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T-Mobile blocks 22 “piracy” related websites, worries it’s now violating net neutrality rules

The company does not want to go against a court decision, but blocking these websites may break net neutrality.
If you're tired of censorship, cancel culture, and the erosion of civil liberties subscribe to Reclaim The Net.

T-Mobile is one of the biggest telecommunications brands in the US and has unfortunate deep connections in Europe. The company recently decided to update its policies in regards to sites that allow users to access copyrighted content. T-Mobile blocked 22 domains leading to pirate websites.

Europe has been waging war against pirates for over a decade. In November 2017, the Supreme Court of Justice in Austria ruled in favor of blocking notorious The Pirate Bay. Several cases before that set up a precedent.

T-Mobile received demands to block several more sites associated with The Pirate Bay as well as their mirrors. Net Neutrality rules allowed T-Mobile to leave those sites up since blocking them could go against the principles of free internet. The story did not end after that. T-Mobile was asked to ban movie4K.org, .am, .pe, and kinox.sg.

Reportedly, the company is asked to raise the ban hammer once more. 22 additional domains were blocked due to copyright infringement. Popular services bs.to and s.to were amongst sites accused of copyright infringement. Vodafone already banned these platforms after a court order issued by the German court after complaints from GEMA.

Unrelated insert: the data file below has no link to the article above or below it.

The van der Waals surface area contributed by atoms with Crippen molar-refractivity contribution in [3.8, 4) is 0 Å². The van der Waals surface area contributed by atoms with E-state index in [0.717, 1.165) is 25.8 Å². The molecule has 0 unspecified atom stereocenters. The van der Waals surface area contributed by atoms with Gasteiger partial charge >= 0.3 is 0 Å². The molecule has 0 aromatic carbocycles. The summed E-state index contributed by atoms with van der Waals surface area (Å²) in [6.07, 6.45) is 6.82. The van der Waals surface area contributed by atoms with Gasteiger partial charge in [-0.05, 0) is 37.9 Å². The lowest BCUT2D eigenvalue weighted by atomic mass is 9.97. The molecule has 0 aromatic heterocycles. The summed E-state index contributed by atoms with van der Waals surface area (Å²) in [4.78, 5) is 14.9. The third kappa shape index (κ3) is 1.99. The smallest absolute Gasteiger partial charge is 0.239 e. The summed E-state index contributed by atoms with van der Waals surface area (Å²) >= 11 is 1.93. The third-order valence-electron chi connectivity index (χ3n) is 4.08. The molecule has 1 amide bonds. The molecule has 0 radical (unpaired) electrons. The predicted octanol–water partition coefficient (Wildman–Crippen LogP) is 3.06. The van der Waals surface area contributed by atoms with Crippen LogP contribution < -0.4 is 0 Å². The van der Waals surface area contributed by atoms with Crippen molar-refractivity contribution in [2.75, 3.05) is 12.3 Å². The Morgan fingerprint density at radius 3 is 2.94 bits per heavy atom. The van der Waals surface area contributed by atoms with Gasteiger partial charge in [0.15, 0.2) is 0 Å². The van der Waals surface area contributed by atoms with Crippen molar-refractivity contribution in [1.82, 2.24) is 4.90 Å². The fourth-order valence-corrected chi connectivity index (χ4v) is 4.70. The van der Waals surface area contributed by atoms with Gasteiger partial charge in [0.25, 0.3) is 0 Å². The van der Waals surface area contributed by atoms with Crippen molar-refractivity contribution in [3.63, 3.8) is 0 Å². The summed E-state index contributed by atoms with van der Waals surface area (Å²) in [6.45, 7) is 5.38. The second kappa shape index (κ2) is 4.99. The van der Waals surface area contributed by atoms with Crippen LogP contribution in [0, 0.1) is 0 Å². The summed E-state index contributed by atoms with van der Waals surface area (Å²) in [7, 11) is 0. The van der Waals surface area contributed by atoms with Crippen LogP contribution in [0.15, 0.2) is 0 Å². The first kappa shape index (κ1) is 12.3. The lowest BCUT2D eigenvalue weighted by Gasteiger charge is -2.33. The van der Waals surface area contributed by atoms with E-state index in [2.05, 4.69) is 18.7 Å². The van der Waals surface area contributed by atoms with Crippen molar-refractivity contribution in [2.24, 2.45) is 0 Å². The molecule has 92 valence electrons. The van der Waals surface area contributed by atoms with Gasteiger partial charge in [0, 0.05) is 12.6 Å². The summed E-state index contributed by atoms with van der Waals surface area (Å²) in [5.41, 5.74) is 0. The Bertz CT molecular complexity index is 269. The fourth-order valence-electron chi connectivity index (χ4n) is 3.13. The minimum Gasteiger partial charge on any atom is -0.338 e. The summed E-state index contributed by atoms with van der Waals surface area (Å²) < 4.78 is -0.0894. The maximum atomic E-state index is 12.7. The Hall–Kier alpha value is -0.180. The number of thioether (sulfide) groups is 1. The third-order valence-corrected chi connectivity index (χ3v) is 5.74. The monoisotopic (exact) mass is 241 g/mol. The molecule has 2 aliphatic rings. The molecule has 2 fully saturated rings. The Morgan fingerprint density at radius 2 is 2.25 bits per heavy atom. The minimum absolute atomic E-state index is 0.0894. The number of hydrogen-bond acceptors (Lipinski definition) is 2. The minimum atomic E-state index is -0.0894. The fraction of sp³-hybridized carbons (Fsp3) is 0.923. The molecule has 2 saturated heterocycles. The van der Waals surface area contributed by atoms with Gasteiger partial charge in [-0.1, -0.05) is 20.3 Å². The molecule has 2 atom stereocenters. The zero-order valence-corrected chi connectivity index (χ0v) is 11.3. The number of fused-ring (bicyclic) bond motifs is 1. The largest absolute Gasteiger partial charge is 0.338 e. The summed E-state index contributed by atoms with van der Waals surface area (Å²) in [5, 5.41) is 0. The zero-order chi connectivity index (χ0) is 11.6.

Here are the latest 22 domains that T-Mobile has been asked to block:

  • bs.to
  • burning-series.net
  • s.to
  • serienstream.be
  • streamkiste. tv
  • serienjunkies.org
  • cinemas.to
  • kinox.si
  • kinox.io
  • kinox.sx
  • kinox.sh
  • kinox.gratis
  • kinox.mobi
  • kinox.cloud
  • kinox.lol
  • kinox.wtf
  • kinox.fun
  • kinox.fyi
  • movie4k.sg
  • movie4k.lol
  • movie2k.nu
  • movie4k.sh

T-Mobile finds itself in a pickle. The company does not want to go against a court decision, but blocking these websites may break net neutrality. T-Mobile decided to block sites that were in the court order but also sent a letter to the regulatory body to find out whether these blocks comply with the TSM Regulation.

Internet service providers in Austria are agitated and argue that they need an independent judicial organization to evaluate the legality of requests to block sites regardless of reasons. With recent decisions made by the European Union in regards to online copyright, we should expect even more block requests.

ISP providers, media hosting services, and social media platforms need to take a stance. The whole process should be transparent and compatible with both international and national regulations and guidelines. So far, several ISPs decided to report themselves to regulatory bodies to be inspected for potential net neutrality breaches forcing Telecomm Control Commission to step in and investigate the issue.

If you're tired of censorship, cancel culture, and the erosion of civil liberties subscribe to Reclaim The Net.

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